Our religious landscape: Catholics represent the largest religious group in California, according to a new survey, and most of that population is Latino. The Public Religion Research Institute also found that there are almost as many Californians who describe themselves as “unaffiliated.” Washington Post

What happens to three strikers? It turns out that the thousands of criminals released from prison when California reformed its three-strikes sentencing law have a much lower recidivism rate than other inmates. Of the 2,000 inmates released after Proposition 36 was passed, just 4.7% had committed a new crime after 18 months of freedom. That’s in contrast to 45% of all inmates who return to crime after prison. The New York Times

Turf wars: The drought is affecting all Californians -- even tastemakers. That’s what Times writer Robin Abcarian found as upscale homeowners associations are outraged to see artificial turf replace lush, thirsty grass. Now an assemblywoman from San Diego wants to prohibit groups from fining residents who install fake lawns.  L.A. Times

Let the sunshine in: More solar panels could be coming to California homes. Google is investing $300 million in Solar City to cover the cost of installing solar panels on thousands of homes. L.A. Times

TALK BACK

In Thursday’s Essential California, we asked for your thoughts on secular parenting. Reader Yvette Ghloar chimed in: “At some point, it doesn’t matter how you were raised, what religion you were brought up in, certain situations can bring out certain types of behavior. To me, people that have God in their lives are more prone to act a little more morally than those that are raised without God. But then that poses the question of how can I be judgmental ... a whole other subject matter.”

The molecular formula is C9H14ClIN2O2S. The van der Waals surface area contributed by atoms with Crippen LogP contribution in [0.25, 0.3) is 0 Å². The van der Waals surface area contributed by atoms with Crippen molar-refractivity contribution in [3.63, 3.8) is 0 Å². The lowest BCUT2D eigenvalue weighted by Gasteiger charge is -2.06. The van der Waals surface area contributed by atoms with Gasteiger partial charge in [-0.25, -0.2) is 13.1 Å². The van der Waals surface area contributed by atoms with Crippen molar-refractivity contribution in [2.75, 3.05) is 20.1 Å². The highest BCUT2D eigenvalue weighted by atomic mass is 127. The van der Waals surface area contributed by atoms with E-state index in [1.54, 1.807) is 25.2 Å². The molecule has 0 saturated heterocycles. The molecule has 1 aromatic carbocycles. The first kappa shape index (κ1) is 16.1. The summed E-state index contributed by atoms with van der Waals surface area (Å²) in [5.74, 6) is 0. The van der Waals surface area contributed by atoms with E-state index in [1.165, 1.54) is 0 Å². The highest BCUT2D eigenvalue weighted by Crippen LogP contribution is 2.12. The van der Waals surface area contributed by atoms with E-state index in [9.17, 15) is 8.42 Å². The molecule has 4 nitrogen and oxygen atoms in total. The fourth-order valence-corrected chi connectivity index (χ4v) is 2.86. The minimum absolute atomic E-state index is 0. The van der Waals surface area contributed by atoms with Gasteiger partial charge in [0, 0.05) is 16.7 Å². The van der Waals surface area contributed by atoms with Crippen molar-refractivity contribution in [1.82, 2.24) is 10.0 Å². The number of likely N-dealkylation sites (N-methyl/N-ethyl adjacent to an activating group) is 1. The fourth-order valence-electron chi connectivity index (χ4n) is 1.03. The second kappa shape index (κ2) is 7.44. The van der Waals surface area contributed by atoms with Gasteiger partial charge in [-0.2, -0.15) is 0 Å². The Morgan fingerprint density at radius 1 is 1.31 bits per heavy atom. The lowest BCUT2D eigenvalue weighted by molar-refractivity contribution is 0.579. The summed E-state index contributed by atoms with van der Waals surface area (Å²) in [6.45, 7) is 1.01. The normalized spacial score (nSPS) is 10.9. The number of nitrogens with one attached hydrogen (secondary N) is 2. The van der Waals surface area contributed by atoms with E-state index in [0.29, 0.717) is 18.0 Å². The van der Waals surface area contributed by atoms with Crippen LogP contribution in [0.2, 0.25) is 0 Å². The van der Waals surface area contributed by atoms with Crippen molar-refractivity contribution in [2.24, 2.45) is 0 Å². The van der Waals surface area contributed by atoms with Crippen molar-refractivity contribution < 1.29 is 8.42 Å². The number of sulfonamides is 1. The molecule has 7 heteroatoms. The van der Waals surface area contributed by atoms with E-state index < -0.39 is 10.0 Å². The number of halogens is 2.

For today’s Talk Back … Conservative Brian O’Leary Bennett penned a Los Angeles Times op-ed on what the Republican Party must do to once again be competitive in California. “Voters, popes, presidents and even some elders have evolved. The state party has not and seems to be perversely proud of it. Political parties are meant to win elections, not be martyrs to lost causes of bygone eras.”

Do you agree? What do you think the state Republican Party should do to attract voters? Tell us by tweeting with the tag #EssentialCalifornia or sending us an email: reporter Alice Walton and California editor Shelby Grad.

AND FINALLY ...

A little bit of vino: U.S. wine exports reached their second-highest level ever in 2014, and about 90% of that wine came from California. In gallons, the U.S. exported:

-- 2004: 121.9 million gallons

-- 2014: 116.9 million gallons

That translated into this much revenue:

--2004: $809 million

--2014: $1.49 billion

For the record: Thursday's newsletter misstated how much profit the St. Louis Rams could make by remaining in St. Louis. The correct figure is $125 million.

Please let us know what we can do to make this newsletter more useful to you. Send comments, complaints and ideas to Alice Walton or Shelby Grad.